Cash-Rich Japanese Companies Aren't Investing at Home

They aren’t buying into Abenomics

Pedestrians cross a road in Tokyo.

Tomohiro Ohsumi/Bloomberg

Japanese companies cut investment in the nine months through December, even as cash on hand soars and profits are forecast to hit a record. 

Capital spending dropped 0.1 percent in October-December, the third straight quarter of declines, data showed. In the same period, cash on hand at Japanese companies listed on the Nikkei 225 rose to almost 168 trillion yen ($1.4 trillion). That was double the level at the end of March 2013, three months after Prime Minister Shinzo Abe took office

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At the same time, spending overseas has continued to be strong, with net foreign domestic investment down only 5 percent last year from its 2013 peak, in data going back to 1996.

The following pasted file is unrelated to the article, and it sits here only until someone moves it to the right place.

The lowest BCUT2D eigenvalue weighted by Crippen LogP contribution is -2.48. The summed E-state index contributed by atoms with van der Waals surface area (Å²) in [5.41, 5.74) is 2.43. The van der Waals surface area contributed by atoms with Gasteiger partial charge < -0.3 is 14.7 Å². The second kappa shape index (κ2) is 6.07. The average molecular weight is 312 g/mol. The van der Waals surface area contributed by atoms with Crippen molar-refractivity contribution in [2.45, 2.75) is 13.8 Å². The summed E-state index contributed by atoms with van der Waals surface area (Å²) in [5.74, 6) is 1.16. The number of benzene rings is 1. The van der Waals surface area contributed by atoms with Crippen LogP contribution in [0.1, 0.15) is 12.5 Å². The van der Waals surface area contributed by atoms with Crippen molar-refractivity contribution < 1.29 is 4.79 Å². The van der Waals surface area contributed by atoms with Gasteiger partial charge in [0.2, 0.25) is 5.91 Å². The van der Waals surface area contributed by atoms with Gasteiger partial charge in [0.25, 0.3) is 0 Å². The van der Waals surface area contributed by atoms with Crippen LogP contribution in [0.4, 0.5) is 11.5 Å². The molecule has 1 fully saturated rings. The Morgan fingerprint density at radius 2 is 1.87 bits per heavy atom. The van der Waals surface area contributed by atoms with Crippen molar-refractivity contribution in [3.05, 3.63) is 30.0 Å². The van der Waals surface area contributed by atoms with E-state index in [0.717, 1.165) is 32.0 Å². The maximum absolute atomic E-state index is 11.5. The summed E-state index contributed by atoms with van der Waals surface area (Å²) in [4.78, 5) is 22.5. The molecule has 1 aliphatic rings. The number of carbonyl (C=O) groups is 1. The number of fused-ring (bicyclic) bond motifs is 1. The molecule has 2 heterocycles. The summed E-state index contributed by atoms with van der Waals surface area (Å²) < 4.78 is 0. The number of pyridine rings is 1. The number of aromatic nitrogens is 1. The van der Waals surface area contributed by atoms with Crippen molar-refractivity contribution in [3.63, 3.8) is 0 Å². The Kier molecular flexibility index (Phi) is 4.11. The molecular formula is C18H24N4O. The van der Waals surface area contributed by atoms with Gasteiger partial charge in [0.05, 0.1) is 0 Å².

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The investment decisions indicate corporate executives aren’t buying into Abenomics.

“Japan isn’t the place you want to invest, with its very low-potential growth,” said Hiroshi Shiraishi, an economist at BNP Paribas in Tokyo. “Although some companies are shifting some production back home with the weak yen, I don’t think this will be a dominant trend. Japan needs to fix its structural problems to attract businesses.”

Bank of Japan chief Haruhiko Kuroda called on Japan Inc. last December to deploy its cash and invest more on facilities and workers, saying “the rule book for business will be rewritten” as the economy emerges from deflation. Few companies appear to have taken heed. 

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